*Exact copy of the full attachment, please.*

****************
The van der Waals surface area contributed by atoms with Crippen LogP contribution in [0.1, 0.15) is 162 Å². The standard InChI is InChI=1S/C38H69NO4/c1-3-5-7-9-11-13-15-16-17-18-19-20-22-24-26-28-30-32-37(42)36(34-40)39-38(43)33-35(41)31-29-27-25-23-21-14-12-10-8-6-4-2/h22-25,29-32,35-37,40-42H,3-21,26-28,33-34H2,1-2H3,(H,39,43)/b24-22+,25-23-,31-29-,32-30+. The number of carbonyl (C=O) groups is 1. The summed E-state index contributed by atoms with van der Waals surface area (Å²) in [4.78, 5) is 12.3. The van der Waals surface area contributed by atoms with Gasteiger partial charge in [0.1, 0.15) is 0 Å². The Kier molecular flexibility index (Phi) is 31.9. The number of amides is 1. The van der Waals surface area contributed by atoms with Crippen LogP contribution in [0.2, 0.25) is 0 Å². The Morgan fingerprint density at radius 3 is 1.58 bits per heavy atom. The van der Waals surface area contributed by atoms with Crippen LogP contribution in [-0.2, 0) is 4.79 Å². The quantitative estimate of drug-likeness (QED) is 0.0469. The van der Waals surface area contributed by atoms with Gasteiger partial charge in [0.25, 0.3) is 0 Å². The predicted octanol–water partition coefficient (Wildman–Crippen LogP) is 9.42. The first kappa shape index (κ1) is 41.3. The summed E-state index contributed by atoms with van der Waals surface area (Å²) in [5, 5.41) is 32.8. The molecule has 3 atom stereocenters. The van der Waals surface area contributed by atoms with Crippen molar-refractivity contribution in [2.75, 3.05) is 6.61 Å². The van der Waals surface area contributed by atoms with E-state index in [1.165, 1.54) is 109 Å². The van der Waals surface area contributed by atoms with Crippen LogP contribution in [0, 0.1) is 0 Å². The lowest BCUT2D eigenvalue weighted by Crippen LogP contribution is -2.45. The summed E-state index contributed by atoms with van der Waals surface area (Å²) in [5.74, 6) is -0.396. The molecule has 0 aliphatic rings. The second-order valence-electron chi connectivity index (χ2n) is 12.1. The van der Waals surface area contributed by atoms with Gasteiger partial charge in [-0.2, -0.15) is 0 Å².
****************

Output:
The van der Waals surface area contributed by atoms with Crippen LogP contribution in [0.1, 0.15) is 162 Å². The standard InChI is InChI=1S/C38H69NO4/c1-3-5-7-9-11-13-15-16-17-18-19-20-22-24-26-28-30-32-37(42)36(34-40)39-38(43)33-35(41)31-29-27-25-23-21-14-12-10-8-6-4-2/h22-25,29-32,35-37,40-42H,3-21,26-28,33-34H2,1-2H3,(H,39,43)/b24-22+,25-23-,31-29-,32-30+. The number of carbonyl (C=O) groups is 1. The summed E-state index contributed by atoms with van der Waals surface area (Å²) in [4.78, 5) is 12.3. The van der Waals surface area contributed by atoms with Gasteiger partial charge in [0.1, 0.15) is 0 Å². The Kier molecular flexibility index (Phi) is 31.9. The number of amides is 1. The van der Waals surface area contributed by atoms with Crippen LogP contribution in [0.2, 0.25) is 0 Å². The Morgan fingerprint density at radius 3 is 1.58 bits per heavy atom. The van der Waals surface area contributed by atoms with Crippen LogP contribution in [-0.2, 0) is 4.79 Å². The quantitative estimate of drug-likeness (QED) is 0.0469. The van der Waals surface area contributed by atoms with Gasteiger partial charge in [0.25, 0.3) is 0 Å². The predicted octanol–water partition coefficient (Wildman–Crippen LogP) is 9.42. The first kappa shape index (κ1) is 41.3. The summed E-state index contributed by atoms with van der Waals surface area (Å²) in [5, 5.41) is 32.8. The molecule has 3 atom stereocenters. The van der Waals surface area contributed by atoms with Crippen molar-refractivity contribution in [2.75, 3.05) is 6.61 Å². The van der Waals surface area contributed by atoms with E-state index in [1.165, 1.54) is 109 Å². The van der Waals surface area contributed by atoms with Crippen LogP contribution in [0, 0.1) is 0 Å². The lowest BCUT2D eigenvalue weighted by Crippen LogP contribution is -2.45. The summed E-state index contributed by atoms with van der Waals surface area (Å²) in [5.74, 6) is -0.396. The molecule has 0 aliphatic rings. The second-order valence-electron chi connectivity index (χ2n) is 12.1. The van der Waals surface area contributed by atoms with Gasteiger partial charge in [-0.2, -0.15) is 0 Å².